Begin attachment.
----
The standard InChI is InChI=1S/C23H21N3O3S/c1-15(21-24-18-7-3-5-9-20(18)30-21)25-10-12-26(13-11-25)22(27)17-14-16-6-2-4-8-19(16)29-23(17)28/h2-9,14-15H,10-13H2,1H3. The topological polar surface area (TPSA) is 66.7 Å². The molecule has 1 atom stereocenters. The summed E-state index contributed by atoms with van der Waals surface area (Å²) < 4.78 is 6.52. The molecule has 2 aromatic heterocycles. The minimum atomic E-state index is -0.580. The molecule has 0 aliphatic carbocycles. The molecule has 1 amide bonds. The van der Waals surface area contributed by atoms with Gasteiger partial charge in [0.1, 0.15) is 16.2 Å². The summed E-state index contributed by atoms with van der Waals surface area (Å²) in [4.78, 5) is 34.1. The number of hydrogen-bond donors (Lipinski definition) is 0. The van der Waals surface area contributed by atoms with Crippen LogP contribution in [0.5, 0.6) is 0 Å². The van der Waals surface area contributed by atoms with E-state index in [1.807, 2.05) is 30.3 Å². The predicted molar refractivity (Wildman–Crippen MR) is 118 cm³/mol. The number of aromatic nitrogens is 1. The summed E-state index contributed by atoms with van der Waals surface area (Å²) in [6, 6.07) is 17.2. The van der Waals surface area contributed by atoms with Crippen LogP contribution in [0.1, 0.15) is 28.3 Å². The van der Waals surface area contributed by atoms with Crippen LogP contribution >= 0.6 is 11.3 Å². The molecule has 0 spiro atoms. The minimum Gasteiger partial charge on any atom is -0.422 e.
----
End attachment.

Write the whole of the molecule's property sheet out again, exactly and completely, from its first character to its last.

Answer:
The standard InChI is InChI=1S/C23H21N3O3S/c1-15(21-24-18-7-3-5-9-20(18)30-21)25-10-12-26(13-11-25)22(27)17-14-16-6-2-4-8-19(16)29-23(17)28/h2-9,14-15H,10-13H2,1H3. The topological polar surface area (TPSA) is 66.7 Å². The molecule has 1 atom stereocenters. The summed E-state index contributed by atoms with van der Waals surface area (Å²) < 4.78 is 6.52. The molecule has 2 aromatic heterocycles. The minimum atomic E-state index is -0.580. The molecule has 0 aliphatic carbocycles. The molecule has 1 amide bonds. The van der Waals surface area contributed by atoms with Gasteiger partial charge in [0.1, 0.15) is 16.2 Å². The summed E-state index contributed by atoms with van der Waals surface area (Å²) in [4.78, 5) is 34.1. The number of hydrogen-bond donors (Lipinski definition) is 0. The van der Waals surface area contributed by atoms with Crippen LogP contribution in [0.5, 0.6) is 0 Å². The van der Waals surface area contributed by atoms with E-state index in [1.807, 2.05) is 30.3 Å². The predicted molar refractivity (Wildman–Crippen MR) is 118 cm³/mol. The number of aromatic nitrogens is 1. The summed E-state index contributed by atoms with van der Waals surface area (Å²) in [6, 6.07) is 17.2. The van der Waals surface area contributed by atoms with Crippen LogP contribution in [0.1, 0.15) is 28.3 Å². The van der Waals surface area contributed by atoms with Crippen LogP contribution >= 0.6 is 11.3 Å². The molecule has 0 spiro atoms. The minimum Gasteiger partial charge on any atom is -0.422 e.